I really loved Alanis Morissette’s birth story (even though there was an entire sentence she said that I had to Google) because it was humble and honest and awesome and that surprised me. I also realized that Gisele Bundchen isn’t 18 levels better than me, she’s about 82 levels better than me because she’s pure and calm and that kind of South American wise that makes me feel like a greasy Oompa Loompa.
This section was awesome and even if you don’t plan on having a natural home birth, I think it gives you a great feeling of “Yeah, but I could if I wanted to” and that’s the kind of perspective we could all use.
[Side note: almost everyone in the second section seemed to be wearing the same awesome gold hoop earrings. Now I need a pair.]
The third section is Explore Your Options: Doulas, Birth Centers & C-Sections.
This section is chalked full of incredible information and I totally could have used this back when I thought the difference between a midwife and a doula was someone who yelled “push” and someone in birkenstocks who didn’t wear deodorant (I won’t tell you which I thought was which).
I did feel they got a little heavy in the c-section portion at times, but maybe you do have to spark a little fire to get the pendulum to swing back to center. Some of the statistics in this are unbelievable and I found it to be a real eye opener. Even if you have a scheduled c-section booked, I think it’s a great insight to what’s up with them.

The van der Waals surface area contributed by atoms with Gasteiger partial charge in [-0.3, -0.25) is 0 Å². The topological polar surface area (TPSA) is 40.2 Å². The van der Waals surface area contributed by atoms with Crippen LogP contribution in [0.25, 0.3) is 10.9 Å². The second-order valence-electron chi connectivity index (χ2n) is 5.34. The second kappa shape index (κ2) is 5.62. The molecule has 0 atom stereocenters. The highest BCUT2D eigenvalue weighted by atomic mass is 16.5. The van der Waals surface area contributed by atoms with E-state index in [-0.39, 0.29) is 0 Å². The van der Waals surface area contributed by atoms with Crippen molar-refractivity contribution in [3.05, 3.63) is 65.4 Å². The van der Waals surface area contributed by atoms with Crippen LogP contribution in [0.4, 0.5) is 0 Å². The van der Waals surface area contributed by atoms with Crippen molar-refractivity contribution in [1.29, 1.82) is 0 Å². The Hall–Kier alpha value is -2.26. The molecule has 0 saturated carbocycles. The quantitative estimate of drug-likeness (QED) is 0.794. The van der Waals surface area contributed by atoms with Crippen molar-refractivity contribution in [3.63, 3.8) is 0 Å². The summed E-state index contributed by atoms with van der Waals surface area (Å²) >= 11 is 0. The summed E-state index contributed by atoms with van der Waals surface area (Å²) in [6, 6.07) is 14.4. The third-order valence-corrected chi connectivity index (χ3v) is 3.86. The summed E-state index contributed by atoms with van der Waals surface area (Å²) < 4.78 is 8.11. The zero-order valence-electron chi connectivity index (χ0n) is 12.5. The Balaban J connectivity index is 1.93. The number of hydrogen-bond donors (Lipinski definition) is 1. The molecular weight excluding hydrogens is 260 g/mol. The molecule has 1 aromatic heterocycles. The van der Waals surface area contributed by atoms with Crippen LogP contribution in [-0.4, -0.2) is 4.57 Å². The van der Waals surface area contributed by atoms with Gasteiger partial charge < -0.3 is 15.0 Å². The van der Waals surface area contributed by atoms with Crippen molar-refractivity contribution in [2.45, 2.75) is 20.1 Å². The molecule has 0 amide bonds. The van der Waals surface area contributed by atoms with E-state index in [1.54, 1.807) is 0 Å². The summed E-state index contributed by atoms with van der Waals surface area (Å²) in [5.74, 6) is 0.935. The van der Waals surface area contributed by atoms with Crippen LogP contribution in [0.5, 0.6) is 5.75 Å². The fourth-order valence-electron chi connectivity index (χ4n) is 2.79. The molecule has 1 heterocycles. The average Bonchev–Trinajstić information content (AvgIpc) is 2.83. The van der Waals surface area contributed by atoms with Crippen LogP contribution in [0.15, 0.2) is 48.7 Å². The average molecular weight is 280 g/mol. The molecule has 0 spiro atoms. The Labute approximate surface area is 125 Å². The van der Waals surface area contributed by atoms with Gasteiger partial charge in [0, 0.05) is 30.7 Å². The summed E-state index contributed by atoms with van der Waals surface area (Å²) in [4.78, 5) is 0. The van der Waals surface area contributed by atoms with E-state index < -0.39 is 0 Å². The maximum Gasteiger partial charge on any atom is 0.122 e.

The fourth section is The VBAC Dilemma: What Your Options Really Are.
Seeing as I was talked into a VBAC (Vaginal Birth After Cesarean) by my doctor, it just blows my mind that there are places that won’t actually let you try a VBAC. So this section really helps wade through the myths and the facts about VBACs. Handy tips like, will your uterus actually blow apart like a piñata as many of the medical professionals imply. The madness in this video makes me want to kick down a door and piss in an office plant like an angry feral cat. It really never does cease to amaze me how people can dictate the way you get a person out of you.
All in all, I really can’t express how comprehensive and valuable this series is. Save your Thursday nights and just watch these instead of going to prenatal class (if you’re like me, you’re just sizing up who had gained more weight than you instead of watching the acid-wash birth movie from 1982 anyway).
Even if you know exactly how you want to give birth, it’s such a great way to really get a holistic picture of what’s out there. There was just so much that I had never given much thought to when I was pregnant as I kind of clicked into auto-pilot because I was treading in an area where I didn’t have much experience. I didn’t feel like it was the time to venture out and wanted “the most common way” women gave birth because I thought that translated into the safest way for me and my baby which isn’t always the case. In fact, I now know that the only knowledge I really had at the time were the horror stories people had told me and movie birth – you know, when she’s screaming in a hospital then grabs someone by the shirt and yells, “Get this baby out of me!”. Hugh Grant is often involved.
Anyway, I have no rating system so I give it 10 hell yeahs! Which is pretty damn good.